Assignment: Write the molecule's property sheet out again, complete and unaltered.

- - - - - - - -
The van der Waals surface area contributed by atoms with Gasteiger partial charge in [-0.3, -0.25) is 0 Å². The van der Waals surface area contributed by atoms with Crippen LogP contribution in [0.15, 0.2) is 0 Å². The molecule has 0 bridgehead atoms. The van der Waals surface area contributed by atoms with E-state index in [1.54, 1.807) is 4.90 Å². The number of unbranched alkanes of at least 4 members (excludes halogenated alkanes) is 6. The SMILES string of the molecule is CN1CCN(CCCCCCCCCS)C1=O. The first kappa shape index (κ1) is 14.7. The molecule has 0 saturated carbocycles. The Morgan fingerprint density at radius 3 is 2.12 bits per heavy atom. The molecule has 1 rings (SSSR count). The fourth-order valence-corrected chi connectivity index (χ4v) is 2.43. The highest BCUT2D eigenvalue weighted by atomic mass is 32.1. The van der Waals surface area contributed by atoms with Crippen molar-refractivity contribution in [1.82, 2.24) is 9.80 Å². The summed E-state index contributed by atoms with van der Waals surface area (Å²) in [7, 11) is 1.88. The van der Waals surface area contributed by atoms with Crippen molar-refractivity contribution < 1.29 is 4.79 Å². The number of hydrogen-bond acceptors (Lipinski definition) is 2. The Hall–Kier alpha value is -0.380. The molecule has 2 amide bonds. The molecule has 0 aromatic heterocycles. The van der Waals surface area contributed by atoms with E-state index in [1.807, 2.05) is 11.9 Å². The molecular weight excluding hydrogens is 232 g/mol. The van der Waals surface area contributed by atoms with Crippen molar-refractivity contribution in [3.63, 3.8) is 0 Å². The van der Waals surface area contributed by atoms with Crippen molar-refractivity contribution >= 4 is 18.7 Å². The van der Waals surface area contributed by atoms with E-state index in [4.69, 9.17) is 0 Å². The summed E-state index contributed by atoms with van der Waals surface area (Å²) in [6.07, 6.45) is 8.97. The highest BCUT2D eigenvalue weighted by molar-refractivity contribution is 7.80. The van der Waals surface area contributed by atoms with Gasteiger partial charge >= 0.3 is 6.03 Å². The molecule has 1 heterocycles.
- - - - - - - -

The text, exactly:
The van der Waals surface area contributed by atoms with Gasteiger partial charge in [-0.3, -0.25) is 0 Å². The van der Waals surface area contributed by atoms with Crippen LogP contribution in [0.15, 0.2) is 0 Å². The molecule has 0 bridgehead atoms. The van der Waals surface area contributed by atoms with E-state index in [1.54, 1.807) is 4.90 Å². The number of unbranched alkanes of at least 4 members (excludes halogenated alkanes) is 6. The SMILES string of the molecule is CN1CCN(CCCCCCCCCS)C1=O. The first kappa shape index (κ1) is 14.7. The molecule has 0 saturated carbocycles. The Morgan fingerprint density at radius 3 is 2.12 bits per heavy atom. The molecule has 1 rings (SSSR count). The fourth-order valence-corrected chi connectivity index (χ4v) is 2.43. The highest BCUT2D eigenvalue weighted by atomic mass is 32.1. The van der Waals surface area contributed by atoms with Crippen molar-refractivity contribution in [1.82, 2.24) is 9.80 Å². The summed E-state index contributed by atoms with van der Waals surface area (Å²) in [7, 11) is 1.88. The van der Waals surface area contributed by atoms with Crippen molar-refractivity contribution < 1.29 is 4.79 Å². The number of hydrogen-bond acceptors (Lipinski definition) is 2. The Hall–Kier alpha value is -0.380. The molecule has 2 amide bonds. The molecule has 0 aromatic heterocycles. The van der Waals surface area contributed by atoms with E-state index in [1.807, 2.05) is 11.9 Å². The molecular weight excluding hydrogens is 232 g/mol. The van der Waals surface area contributed by atoms with Crippen molar-refractivity contribution in [3.63, 3.8) is 0 Å². The van der Waals surface area contributed by atoms with Crippen molar-refractivity contribution >= 4 is 18.7 Å². The van der Waals surface area contributed by atoms with E-state index in [4.69, 9.17) is 0 Å². The summed E-state index contributed by atoms with van der Waals surface area (Å²) in [6.07, 6.45) is 8.97. The highest BCUT2D eigenvalue weighted by molar-refractivity contribution is 7.80. The van der Waals surface area contributed by atoms with Gasteiger partial charge >= 0.3 is 6.03 Å². The molecule has 1 heterocycles.